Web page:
Consequently, I've been dabbling my toes at the shore of photography. While still trying to come to grips with actually capturing a clear picture with adequate light (particularly hard with people who insist on moving) I'm gazing at the swells and trying to absorb a glimmer of an idea that I have lots to learn about composition, framing, depth of field. I'm not going to start a list of the technicalities about which I have no idea (yet).

I had such a thrill receiving comments on my photos, I hope to gain more. That is a personal thrill ... let's see if I can consider this from a library perspective...

Sudden imagination - what if public libraries could mashup with photosharing sites like Flickr to catalogue/display local product? NLA have Picture Australia which has begun drawing images from Flickr, I'd like to see Picture Victoria do the same, and local libraries gathering images by their patrons / community members and of our geographical area. PictureAustralia's Flickr endeavour demonstrates how community can contribute to and improve local archival record, and how people love to do so.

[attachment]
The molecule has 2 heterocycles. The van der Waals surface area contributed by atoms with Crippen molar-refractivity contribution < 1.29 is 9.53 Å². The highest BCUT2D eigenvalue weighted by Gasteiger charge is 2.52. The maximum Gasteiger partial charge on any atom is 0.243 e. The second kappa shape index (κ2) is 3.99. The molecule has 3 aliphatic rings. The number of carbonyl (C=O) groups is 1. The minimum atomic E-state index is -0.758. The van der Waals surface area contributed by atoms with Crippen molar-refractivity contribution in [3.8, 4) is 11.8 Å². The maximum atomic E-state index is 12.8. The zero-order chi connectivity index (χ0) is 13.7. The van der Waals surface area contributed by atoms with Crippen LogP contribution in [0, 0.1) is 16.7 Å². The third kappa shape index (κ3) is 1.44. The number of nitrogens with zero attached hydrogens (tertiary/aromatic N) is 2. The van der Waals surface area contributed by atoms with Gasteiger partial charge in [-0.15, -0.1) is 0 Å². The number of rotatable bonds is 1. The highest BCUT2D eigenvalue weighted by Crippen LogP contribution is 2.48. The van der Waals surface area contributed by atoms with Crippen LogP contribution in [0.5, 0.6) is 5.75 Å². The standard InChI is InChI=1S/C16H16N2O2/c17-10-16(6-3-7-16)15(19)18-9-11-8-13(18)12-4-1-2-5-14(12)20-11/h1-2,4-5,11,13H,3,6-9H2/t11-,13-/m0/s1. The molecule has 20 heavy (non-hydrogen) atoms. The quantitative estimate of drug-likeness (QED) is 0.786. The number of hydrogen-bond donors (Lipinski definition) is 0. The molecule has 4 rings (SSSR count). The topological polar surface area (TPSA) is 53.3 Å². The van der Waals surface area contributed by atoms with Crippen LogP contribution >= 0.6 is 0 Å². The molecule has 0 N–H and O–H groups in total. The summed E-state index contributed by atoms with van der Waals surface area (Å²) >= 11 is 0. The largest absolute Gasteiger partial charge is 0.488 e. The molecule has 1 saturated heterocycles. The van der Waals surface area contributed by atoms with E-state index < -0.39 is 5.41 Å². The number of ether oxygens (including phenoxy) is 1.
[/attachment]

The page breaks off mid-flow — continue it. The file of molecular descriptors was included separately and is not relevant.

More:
Going back to my learning process, I imagine the public library linking patrons who participate in contributing to local photographic archives with opportunities to learn more about photography through suggestions from the catalogue and liaison with classes.

Through the map in the Flickr Organizer I can see other photos taken in my town and communicate if I wish with the people who took those photos.

Which brings me to something I think public libraries should but probably don't often do very well: connect people with people as much as they do with things. It is why I was excited to see Hennepin's catalogue allowing comments on catalogued items.